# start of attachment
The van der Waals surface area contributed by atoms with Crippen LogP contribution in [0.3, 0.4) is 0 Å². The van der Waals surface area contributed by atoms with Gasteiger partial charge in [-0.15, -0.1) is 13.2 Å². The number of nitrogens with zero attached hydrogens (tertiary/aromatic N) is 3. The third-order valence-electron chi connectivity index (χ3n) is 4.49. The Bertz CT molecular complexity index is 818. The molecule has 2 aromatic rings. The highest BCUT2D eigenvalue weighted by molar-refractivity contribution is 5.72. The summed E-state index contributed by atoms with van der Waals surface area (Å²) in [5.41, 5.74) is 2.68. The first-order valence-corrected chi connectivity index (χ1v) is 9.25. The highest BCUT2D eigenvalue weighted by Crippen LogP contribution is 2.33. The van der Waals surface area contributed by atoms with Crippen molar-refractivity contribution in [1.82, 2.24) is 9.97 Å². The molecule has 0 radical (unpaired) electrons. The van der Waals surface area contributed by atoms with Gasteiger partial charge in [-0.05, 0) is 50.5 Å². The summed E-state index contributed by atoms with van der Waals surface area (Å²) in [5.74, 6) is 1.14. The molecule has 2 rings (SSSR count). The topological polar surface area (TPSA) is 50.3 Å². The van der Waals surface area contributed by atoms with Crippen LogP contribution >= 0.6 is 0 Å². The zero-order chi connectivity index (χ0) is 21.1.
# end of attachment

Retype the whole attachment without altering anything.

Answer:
The van der Waals surface area contributed by atoms with Crippen LogP contribution in [0.3, 0.4) is 0 Å². The van der Waals surface area contributed by atoms with Gasteiger partial charge in [-0.15, -0.1) is 13.2 Å². The number of nitrogens with zero attached hydrogens (tertiary/aromatic N) is 3. The third-order valence-electron chi connectivity index (χ3n) is 4.49. The Bertz CT molecular complexity index is 818. The molecule has 2 aromatic rings. The highest BCUT2D eigenvalue weighted by molar-refractivity contribution is 5.72. The summed E-state index contributed by atoms with van der Waals surface area (Å²) in [5.41, 5.74) is 2.68. The first-order valence-corrected chi connectivity index (χ1v) is 9.25. The highest BCUT2D eigenvalue weighted by Crippen LogP contribution is 2.33. The van der Waals surface area contributed by atoms with Crippen molar-refractivity contribution in [1.82, 2.24) is 9.97 Å². The molecule has 0 radical (unpaired) electrons. The van der Waals surface area contributed by atoms with Gasteiger partial charge in [-0.05, 0) is 50.5 Å². The summed E-state index contributed by atoms with van der Waals surface area (Å²) in [5.74, 6) is 1.14. The molecule has 2 rings (SSSR count). The topological polar surface area (TPSA) is 50.3 Å². The van der Waals surface area contributed by atoms with Crippen LogP contribution >= 0.6 is 0 Å². The zero-order chi connectivity index (χ0) is 21.1.